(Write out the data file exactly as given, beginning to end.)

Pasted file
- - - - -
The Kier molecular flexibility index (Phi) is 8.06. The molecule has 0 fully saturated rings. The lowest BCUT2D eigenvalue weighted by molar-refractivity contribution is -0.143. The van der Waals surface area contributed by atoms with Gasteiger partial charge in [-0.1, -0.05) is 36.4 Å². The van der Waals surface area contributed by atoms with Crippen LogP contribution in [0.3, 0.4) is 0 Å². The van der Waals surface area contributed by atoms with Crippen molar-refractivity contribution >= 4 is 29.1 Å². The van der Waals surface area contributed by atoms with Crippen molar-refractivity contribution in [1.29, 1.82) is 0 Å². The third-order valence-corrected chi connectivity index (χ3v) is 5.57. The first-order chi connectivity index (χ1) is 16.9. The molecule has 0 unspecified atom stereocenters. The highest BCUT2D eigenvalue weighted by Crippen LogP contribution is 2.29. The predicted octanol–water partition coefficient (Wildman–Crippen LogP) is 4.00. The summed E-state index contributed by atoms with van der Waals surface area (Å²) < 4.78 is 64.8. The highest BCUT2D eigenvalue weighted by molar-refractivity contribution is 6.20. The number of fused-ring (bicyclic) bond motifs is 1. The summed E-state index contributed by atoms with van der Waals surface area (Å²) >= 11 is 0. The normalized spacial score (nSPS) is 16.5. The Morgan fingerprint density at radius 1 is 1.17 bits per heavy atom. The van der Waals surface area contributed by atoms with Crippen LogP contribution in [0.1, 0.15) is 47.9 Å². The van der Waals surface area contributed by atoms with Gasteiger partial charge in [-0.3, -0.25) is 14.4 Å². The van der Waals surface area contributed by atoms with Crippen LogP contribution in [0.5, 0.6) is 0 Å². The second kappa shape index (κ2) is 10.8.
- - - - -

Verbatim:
The Kier molecular flexibility index (Phi) is 8.06. The molecule has 0 fully saturated rings. The lowest BCUT2D eigenvalue weighted by molar-refractivity contribution is -0.143. The van der Waals surface area contributed by atoms with Gasteiger partial charge in [-0.1, -0.05) is 36.4 Å². The van der Waals surface area contributed by atoms with Crippen LogP contribution in [0.3, 0.4) is 0 Å². The van der Waals surface area contributed by atoms with Crippen molar-refractivity contribution >= 4 is 29.1 Å². The van der Waals surface area contributed by atoms with Crippen molar-refractivity contribution in [1.29, 1.82) is 0 Å². The third-order valence-corrected chi connectivity index (χ3v) is 5.57. The first-order chi connectivity index (χ1) is 16.9. The molecule has 0 unspecified atom stereocenters. The highest BCUT2D eigenvalue weighted by Crippen LogP contribution is 2.29. The predicted octanol–water partition coefficient (Wildman–Crippen LogP) is 4.00. The summed E-state index contributed by atoms with van der Waals surface area (Å²) < 4.78 is 64.8. The highest BCUT2D eigenvalue weighted by molar-refractivity contribution is 6.20. The number of fused-ring (bicyclic) bond motifs is 1. The summed E-state index contributed by atoms with van der Waals surface area (Å²) >= 11 is 0. The normalized spacial score (nSPS) is 16.5. The Morgan fingerprint density at radius 1 is 1.17 bits per heavy atom. The van der Waals surface area contributed by atoms with Crippen LogP contribution in [0.1, 0.15) is 47.9 Å². The van der Waals surface area contributed by atoms with Gasteiger partial charge in [-0.3, -0.25) is 14.4 Å². The van der Waals surface area contributed by atoms with Crippen LogP contribution in [0.5, 0.6) is 0 Å². The second kappa shape index (κ2) is 10.8.